Post-lunch, John Lucchetti, prefabAUS director and principal of Wood & Grieve Engineers, discussed the important work that the Modular Construction Codes Board has been doing on producing new codes for best practice in modular construction in Australia. Lucchetti commented that parametric design is one of the most exciting areas in prefabrication today, and emphasised that it is “still possible to create interesting buildings that are modular”, and that we need to “design buildings that work as buildings but can also be easily manufactured”.
Is compliance stifling innovation in New Zealand? Rob Tierney, chief executive of Holmes Farsight – who provides building code compliance services – thinks yes, stating that “regulation is a key barrier to innovation”. Some of his key points included perception of risk by building consent authorities, not enough guidance around the codes and no consistency with what councils are asking for. However, compliance is necessary, so to simplify the process Tierney believes that building professionals need to “focus on compliance early for confidence,” and ensure they have robust, qualitative data, as “without data you are just another person with an opinion”.
Dr. Chris Hartshorn, chief technology officer at Callaghan Innovation, gave the next talk on bringing innovation to the market. A very active and energetic presenter, he stated that “architecture’s oldest new idea” is prefabrication, and that digitisation across the industry is inevitable and will enter into various steps in the construction process sooner than we think, so “if you don’t have a digital strategy, you don’t have a strategy – and I don’t mean just using Twitter!”
Hartshorn discussed technologies such as virtual reality, augmented reality, project management software and 3D scanning – all of which will improve the efficiency of architectural design, construction and retrofitting. His talk concluded with a statement that echoed other sentiments of the day: “Partnerships are more important than technology”.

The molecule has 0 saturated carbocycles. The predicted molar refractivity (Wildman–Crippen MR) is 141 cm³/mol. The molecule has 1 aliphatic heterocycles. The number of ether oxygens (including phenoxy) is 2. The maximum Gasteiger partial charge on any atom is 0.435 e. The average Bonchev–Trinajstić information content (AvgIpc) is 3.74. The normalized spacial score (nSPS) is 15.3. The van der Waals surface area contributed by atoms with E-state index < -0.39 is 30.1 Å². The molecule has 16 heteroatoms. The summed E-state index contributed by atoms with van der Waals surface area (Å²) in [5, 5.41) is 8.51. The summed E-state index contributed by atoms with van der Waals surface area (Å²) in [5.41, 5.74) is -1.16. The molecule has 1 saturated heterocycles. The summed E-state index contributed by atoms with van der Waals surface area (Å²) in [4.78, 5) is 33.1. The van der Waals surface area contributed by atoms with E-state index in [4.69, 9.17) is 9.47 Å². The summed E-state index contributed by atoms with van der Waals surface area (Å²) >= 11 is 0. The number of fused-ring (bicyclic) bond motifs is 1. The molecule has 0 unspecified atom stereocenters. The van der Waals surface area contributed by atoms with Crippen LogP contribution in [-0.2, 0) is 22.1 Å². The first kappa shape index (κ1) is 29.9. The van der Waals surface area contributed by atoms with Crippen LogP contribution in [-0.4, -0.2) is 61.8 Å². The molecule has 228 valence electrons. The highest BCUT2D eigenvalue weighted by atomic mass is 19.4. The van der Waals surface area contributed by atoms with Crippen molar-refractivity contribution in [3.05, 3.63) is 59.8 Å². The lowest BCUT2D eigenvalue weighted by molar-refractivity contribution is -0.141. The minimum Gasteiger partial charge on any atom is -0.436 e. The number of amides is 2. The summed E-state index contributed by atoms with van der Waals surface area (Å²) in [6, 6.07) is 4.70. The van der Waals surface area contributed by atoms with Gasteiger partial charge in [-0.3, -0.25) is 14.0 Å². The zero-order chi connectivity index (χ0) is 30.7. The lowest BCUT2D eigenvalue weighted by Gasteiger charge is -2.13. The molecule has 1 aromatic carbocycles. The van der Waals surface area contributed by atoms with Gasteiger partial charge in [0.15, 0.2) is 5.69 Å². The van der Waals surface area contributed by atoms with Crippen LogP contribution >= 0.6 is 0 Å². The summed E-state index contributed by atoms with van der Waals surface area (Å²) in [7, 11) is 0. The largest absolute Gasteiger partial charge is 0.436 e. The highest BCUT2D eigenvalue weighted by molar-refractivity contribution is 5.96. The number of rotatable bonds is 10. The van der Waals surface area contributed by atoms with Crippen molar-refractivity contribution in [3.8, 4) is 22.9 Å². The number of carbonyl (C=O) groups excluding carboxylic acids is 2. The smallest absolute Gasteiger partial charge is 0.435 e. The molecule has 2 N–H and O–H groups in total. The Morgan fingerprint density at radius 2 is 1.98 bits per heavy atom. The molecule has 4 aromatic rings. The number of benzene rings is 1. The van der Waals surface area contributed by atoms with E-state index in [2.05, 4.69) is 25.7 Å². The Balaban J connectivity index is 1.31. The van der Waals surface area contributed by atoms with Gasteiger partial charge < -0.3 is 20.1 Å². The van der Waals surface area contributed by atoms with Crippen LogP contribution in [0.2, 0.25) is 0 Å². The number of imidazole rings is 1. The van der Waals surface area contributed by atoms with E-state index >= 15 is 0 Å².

Refreshed from an afternoon break, the crowd heard four lightning presentations of 15 minutes each on the future of tech. Peter Crawley of CADPRO Systems discussed VR, stating ”virtual reality helps form an emotional engagement with the product. It helps turn a prospect into a customer”. The University of Auckland’s Dermott McMeel talked about data, robots and disruption in design and construction, and Ljudmila Koprivec of the University of Sydney spoke briefly on BIM.
An interactive workshop component on disruptive business systems rounded out the CoLab conference day, presented by Anthony Pelosi and Melissa Clark-Reynolds. There was great teamwork at the tables, and the mixture of Pelosi’s academic background with Clark-Reynolds’ business/software background ensured robust and diverse discussion. PrefabNZ board deputy chair Chris Moller summarised the day and many delegates then continued on to Wynyard Quarter for a short presentation by Sustainable Coastlines founder Sam Judd, closing remarks from Hon. Louise Upston and more discussion, drinks and nibbles.
CoLab 2017 featured a range of knowledgeable speakers that are all passionate about changing the status quo in construction and design in New Zealand. While challenges in the prefabrication industry are rife, they are not insurmountable. One of the key themes apparent throughout the day was that a collaborative approach across the entire industry is necessary for widespread change.
Digital technologies such as virtual reality, BIM and augmented reality are expected to be the next big game changers for construction, and companies need to start thinking hard and fast about getting up to speed or risk being left behind. Finally, the importance of attracting and including more women in the industry was explored through PrefabNZ’s great logs4jobs video, and this idea needs to be widely disseminated across the country.